Multiple sclerosis (MS) is a chronic neurological disease which affects young adults at a time of maximum personal, professional and social growth. Recent guidelines on physical activity have established that exercise is an essential component of the clinical management of people with MS with mild or moderate degree of disability. The main purpose of this study was to test the feasibility and the effects of two different 40-week structured physical exercise interventions (a supervised high intensity interval training plus home exercise program and a self-applied home-based exercise program) on clinical evolution, psychological wellbeing, quality of life, fatigue, cardiorespiratory fitness, strength and balance of people with MS. Twenty-nine participants with relapsing-remitting MS (RRMS) participated in this study. All of them were fully ambulatory and with minimal disability (Expanded Disability Status Scale <3), for at least the last six months. Participants selected to be part of a combined face-to-face plus home exercise group (CFTFG; n = 8); a self-applied home-based exercise group (HG; n = 11) or a control group (CG; n = 10). A total of 23 participants completed the protocol (79.3%), of which 8 participants (100%) from the CFTFG, 7 (63.6%) from the HG and 8 (80%) from the CG. During the first 20-weeks of training, adherence from the CFTFG reached 77.5% and from the HG reached 50 %. During the second 20-weeks of training, adherence from the CFTFG reached 62.5% and from the HG reached 45.4%. After 20-weeks of training, a significant improvement in the absolute VO2 peak and in the 30-second sit to stand test was observed in the CFTFG (all p < .05). This study confirms that offering a 40-week structured exercise programme to a group of fully ambulatory and minimally disabled persons with RRMS is feasible and safe. Any adverse event related to the trial was reported by the participants.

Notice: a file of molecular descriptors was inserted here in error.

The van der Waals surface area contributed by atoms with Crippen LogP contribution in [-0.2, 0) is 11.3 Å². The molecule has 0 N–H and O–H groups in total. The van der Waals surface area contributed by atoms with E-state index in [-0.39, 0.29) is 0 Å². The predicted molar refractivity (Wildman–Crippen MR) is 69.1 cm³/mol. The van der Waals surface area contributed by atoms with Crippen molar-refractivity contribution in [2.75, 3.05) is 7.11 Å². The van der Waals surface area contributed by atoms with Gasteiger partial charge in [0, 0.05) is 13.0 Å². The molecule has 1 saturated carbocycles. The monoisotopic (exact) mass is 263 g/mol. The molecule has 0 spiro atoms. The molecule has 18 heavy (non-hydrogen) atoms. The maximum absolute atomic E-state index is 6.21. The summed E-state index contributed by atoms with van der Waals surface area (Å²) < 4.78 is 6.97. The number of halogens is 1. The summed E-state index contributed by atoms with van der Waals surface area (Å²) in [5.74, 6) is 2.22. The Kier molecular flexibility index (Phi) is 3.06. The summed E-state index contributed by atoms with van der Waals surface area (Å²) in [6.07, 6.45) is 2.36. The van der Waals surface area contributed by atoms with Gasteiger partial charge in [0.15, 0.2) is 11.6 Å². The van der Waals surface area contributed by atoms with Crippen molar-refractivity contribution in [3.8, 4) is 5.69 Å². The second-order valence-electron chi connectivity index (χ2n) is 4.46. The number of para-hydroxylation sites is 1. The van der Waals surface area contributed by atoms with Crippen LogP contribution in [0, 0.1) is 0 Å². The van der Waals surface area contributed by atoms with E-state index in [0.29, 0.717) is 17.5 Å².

Keywords: Multiple sclerosis; disability; exercise; physical fitness; quality of life.